Negotiation is often required in relation to the question of whether the guarantee can be called up on demand from the purchaser, or whether it should only be called up when an arbitrator or court has held that the builder should be liable. The purchaser and its lender will prefer the former, due to the fact that legal or arbitration proceedings can be lengthy and they will want reimbursed as quickly as possible.
Often the purchaser’s financing arrangements will state the loan is repayable when the purchaser rescinds the contract, therefore it will be in the particular interests of the purchaser for the refund guarantee to be called up on demand. The builder on the other hand, will wish to avoid the situation where the guarantee is cancellable even though the purchaser’s rescission is being contested.
In most cases the calling up provisions will be in the builder’s favour. The builder’s bank will make the guarantee expressly conditional on either the builder’s admission in writing that it is liable to make the refund or an arbitration award or court judgment determining the liability.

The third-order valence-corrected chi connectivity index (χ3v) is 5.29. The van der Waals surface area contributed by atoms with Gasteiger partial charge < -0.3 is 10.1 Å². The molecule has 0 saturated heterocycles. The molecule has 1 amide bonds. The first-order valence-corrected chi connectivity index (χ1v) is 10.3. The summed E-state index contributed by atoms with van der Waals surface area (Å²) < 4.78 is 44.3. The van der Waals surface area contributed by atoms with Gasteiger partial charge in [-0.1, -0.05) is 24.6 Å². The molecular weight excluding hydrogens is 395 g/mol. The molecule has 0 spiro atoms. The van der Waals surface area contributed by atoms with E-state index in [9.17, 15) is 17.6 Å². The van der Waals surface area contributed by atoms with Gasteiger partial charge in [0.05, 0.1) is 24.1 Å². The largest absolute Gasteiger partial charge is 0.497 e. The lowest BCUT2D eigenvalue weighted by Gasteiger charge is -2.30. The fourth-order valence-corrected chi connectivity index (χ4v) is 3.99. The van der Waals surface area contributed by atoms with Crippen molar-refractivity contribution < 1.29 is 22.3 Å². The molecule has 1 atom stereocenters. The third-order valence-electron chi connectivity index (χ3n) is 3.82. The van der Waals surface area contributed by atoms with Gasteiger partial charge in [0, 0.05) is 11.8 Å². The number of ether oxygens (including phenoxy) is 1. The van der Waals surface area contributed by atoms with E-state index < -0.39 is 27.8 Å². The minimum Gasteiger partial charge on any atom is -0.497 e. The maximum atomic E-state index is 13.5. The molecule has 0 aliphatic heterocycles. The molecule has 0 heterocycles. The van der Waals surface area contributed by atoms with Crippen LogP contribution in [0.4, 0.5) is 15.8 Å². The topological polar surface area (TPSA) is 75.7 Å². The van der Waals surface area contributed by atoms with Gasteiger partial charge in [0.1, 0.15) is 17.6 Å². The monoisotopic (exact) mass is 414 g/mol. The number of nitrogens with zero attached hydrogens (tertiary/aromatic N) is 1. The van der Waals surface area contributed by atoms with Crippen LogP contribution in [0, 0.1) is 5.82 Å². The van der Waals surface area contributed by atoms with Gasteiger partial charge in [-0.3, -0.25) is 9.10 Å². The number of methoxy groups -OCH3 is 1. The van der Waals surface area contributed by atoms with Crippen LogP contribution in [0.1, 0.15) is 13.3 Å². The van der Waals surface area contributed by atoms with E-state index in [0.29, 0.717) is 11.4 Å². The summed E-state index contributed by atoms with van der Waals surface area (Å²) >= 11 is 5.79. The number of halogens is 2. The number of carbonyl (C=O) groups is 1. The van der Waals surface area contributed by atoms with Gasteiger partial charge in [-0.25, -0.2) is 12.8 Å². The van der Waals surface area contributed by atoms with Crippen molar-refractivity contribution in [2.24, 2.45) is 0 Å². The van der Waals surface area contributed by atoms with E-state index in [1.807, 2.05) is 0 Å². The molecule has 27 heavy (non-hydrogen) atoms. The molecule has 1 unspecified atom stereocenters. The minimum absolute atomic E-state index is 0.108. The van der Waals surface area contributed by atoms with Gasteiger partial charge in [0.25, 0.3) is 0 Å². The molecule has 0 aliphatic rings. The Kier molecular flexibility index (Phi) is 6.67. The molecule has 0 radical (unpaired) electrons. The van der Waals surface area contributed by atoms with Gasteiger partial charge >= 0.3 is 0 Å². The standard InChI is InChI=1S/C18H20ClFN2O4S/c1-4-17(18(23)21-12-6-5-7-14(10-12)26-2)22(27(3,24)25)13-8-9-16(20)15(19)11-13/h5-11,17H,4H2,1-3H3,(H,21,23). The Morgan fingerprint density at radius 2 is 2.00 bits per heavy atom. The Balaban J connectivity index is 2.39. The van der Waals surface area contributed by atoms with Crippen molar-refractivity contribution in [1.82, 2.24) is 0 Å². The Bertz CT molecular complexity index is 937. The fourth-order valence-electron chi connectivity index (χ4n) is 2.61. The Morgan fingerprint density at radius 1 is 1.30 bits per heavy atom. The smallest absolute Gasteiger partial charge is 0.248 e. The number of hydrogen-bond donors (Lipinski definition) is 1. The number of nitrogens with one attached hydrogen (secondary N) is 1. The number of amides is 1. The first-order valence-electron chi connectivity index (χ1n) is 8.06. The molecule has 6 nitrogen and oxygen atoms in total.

It is essential that clear language in relation to calling up procedures is used in the refund guarantee, as illustrated in the 2001 case of Caja de Ahorros del Mediterraneo and others v Gold Coast Limited (2001)1. In the case, a refund guarantee stated that the builder’s bank would repay an instalment “if and when the instalment becomes refundable from the builder under and pursuant to the terms of the shipbuilding contract”. Confusingly, the bank also undertook in the guarantee to make payment to the purchaser on receipt of a certificate from the purchaser’s bank in the event of the purchaser choosing to rescind the contract.